- a fragment or smaller section of a colon.
- the part of dactylic hexameter beginning or ending with the caesura.
- the caesura itself.
Origin of comma
Examples from the Web for comma
Power is the subject, and the execution is precise—even if this book will make you miss the comma terribly.Nicholson Baker, Katie Kitamura, and This Week’s Hot Reads: July 30, 2012|Jimmy So|July 30, 2012|DAILY BEAST
A comma must not be placed before and when it connects two words only.The Verbalist|Thomas Embly Osmun, (AKA Alfred Ayres)
Changed closing punctuation withperiod not comma as original text printed.
It is somewhat like the use of the comma before that following is, as treated elsewhere.Why We Punctuate|William Livingston Klein
The curved bacilli are called “comma” bacilli, from their resemblance to the punctuation mark of that name.The Progress of Invention in the Nineteenth Century.|Edward W. Byrn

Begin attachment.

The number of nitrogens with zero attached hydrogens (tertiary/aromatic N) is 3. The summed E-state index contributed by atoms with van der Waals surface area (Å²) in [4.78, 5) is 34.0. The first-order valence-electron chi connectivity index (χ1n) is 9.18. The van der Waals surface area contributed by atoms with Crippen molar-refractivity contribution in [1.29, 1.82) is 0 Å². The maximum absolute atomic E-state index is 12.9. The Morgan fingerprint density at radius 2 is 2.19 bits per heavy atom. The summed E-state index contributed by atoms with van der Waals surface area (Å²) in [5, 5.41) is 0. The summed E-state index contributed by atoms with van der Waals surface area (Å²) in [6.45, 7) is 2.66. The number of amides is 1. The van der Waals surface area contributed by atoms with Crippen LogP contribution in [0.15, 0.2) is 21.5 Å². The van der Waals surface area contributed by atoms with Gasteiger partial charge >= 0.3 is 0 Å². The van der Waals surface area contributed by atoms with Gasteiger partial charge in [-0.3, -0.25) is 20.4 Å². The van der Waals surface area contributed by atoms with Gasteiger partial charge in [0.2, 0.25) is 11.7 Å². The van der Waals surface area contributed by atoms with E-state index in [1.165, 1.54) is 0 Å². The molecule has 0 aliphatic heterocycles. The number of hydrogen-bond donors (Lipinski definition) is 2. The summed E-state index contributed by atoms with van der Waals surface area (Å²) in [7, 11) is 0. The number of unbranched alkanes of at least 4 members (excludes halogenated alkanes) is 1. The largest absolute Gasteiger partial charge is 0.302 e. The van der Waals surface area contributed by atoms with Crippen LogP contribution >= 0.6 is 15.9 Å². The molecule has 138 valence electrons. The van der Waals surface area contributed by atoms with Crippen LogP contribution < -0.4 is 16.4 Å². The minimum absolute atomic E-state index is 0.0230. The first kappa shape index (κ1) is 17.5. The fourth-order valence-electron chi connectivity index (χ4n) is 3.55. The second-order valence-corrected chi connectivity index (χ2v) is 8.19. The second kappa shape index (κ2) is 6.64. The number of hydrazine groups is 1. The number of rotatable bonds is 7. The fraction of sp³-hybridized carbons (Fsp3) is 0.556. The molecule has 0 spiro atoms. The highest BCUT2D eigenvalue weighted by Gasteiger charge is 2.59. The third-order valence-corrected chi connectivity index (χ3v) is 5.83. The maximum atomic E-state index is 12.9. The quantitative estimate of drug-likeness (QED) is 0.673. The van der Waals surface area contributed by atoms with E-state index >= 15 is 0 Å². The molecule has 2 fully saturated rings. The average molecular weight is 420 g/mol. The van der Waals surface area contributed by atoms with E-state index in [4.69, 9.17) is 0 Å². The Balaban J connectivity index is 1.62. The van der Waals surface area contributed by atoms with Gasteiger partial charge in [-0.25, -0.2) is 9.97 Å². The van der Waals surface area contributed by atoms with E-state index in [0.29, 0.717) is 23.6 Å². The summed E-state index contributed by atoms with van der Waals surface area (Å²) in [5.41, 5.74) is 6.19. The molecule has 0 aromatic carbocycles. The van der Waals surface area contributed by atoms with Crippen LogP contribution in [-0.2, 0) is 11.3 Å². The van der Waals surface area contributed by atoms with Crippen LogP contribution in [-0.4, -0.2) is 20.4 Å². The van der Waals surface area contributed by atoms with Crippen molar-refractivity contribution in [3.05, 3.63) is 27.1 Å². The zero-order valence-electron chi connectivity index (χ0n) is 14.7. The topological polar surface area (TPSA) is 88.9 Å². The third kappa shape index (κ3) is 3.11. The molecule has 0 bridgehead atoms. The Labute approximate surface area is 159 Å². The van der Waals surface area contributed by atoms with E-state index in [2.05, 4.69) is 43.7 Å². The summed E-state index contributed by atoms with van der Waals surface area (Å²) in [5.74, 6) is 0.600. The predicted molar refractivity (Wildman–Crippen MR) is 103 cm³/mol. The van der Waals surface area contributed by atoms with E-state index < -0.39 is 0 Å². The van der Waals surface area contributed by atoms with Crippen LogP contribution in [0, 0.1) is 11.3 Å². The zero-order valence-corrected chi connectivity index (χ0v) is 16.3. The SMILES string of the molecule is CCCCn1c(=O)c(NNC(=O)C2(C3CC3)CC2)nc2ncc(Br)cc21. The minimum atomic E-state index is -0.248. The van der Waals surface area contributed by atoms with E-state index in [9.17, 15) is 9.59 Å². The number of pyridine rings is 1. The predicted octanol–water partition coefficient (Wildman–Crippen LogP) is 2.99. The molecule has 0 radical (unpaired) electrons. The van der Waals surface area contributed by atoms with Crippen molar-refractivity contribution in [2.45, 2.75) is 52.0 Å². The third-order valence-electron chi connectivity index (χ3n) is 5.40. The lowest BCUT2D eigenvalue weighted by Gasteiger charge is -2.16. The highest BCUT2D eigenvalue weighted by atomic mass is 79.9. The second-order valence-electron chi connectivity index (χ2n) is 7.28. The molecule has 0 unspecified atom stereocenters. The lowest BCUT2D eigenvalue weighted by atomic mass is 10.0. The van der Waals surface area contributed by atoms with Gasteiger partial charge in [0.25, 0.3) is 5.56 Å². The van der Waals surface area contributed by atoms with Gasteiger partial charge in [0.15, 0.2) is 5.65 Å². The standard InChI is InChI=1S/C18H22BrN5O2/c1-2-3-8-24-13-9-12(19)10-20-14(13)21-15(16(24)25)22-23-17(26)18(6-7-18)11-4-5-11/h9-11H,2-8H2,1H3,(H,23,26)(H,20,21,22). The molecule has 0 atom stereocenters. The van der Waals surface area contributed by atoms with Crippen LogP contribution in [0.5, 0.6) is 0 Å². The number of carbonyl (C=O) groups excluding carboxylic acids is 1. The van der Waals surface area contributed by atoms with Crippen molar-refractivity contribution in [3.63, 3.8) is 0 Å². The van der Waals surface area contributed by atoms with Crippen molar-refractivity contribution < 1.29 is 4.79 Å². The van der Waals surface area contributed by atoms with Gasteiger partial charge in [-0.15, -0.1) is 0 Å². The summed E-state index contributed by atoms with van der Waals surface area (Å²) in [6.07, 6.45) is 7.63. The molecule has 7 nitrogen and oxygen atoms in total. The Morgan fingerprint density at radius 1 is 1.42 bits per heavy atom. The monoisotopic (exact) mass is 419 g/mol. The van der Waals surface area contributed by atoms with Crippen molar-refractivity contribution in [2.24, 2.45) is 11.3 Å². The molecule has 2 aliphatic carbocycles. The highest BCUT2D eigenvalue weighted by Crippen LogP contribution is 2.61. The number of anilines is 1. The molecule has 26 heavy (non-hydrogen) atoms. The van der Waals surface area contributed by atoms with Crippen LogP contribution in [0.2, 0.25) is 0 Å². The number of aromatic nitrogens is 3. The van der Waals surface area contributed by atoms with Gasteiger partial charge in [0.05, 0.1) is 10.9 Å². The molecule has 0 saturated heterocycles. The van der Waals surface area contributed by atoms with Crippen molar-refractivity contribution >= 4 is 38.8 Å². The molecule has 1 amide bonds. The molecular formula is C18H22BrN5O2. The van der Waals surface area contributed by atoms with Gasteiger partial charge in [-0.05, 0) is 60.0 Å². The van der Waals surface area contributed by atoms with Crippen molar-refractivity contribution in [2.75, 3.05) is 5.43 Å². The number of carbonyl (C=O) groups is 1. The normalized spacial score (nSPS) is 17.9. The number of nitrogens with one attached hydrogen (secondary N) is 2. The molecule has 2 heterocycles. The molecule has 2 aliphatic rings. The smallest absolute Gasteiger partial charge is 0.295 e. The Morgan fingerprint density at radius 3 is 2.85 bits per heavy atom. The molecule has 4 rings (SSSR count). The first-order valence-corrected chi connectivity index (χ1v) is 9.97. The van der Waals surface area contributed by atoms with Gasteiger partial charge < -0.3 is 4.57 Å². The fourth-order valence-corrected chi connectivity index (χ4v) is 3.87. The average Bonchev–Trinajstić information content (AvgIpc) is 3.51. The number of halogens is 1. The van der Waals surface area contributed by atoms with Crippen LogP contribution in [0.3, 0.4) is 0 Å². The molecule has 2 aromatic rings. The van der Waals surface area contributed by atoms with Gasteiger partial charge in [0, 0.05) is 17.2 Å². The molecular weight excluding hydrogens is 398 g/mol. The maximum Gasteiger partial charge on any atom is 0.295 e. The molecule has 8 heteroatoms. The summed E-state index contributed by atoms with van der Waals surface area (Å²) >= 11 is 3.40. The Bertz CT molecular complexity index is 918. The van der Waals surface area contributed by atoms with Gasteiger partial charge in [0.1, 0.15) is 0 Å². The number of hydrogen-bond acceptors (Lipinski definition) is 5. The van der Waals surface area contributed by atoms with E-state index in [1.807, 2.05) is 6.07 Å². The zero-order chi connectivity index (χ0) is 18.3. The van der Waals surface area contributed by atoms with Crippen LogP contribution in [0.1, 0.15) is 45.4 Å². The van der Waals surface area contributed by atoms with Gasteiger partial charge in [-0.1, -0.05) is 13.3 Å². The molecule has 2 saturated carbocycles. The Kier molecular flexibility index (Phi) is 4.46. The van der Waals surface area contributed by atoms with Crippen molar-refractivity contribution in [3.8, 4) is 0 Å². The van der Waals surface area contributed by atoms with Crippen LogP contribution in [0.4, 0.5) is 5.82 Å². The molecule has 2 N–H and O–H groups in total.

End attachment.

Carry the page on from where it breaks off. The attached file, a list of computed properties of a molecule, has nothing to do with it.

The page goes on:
Why do they not omit the comma where the conjunction is understood?English Grammar in Familiar Lectures|Samuel Kirkham
British Dictionary definitions for comma
Word Origin for comma
Word Origin and History for comma
1520s as a Latin word, nativized by 1590s, from Latin comma "short phrase," from Greek komma "clause in a sentence," literally "piece which is cut off," from koptein "to cut off," from PIE root *kop- "to beat, strike" (see hatchet (n.)). Like colon (n.1) and period, originally a Greek rhetorical term for a part of a sentence, and like them it has been transferred to the punctuation mark that identifies it.
Culture definitions for comma
A punctuation mark (,) used to indicate pauses and to separate elements within a sentence. “The forest abounds with oak, elm, and beech trees”; “The bassoon player was born in Roanoke, Virginia, on December 29, 1957.”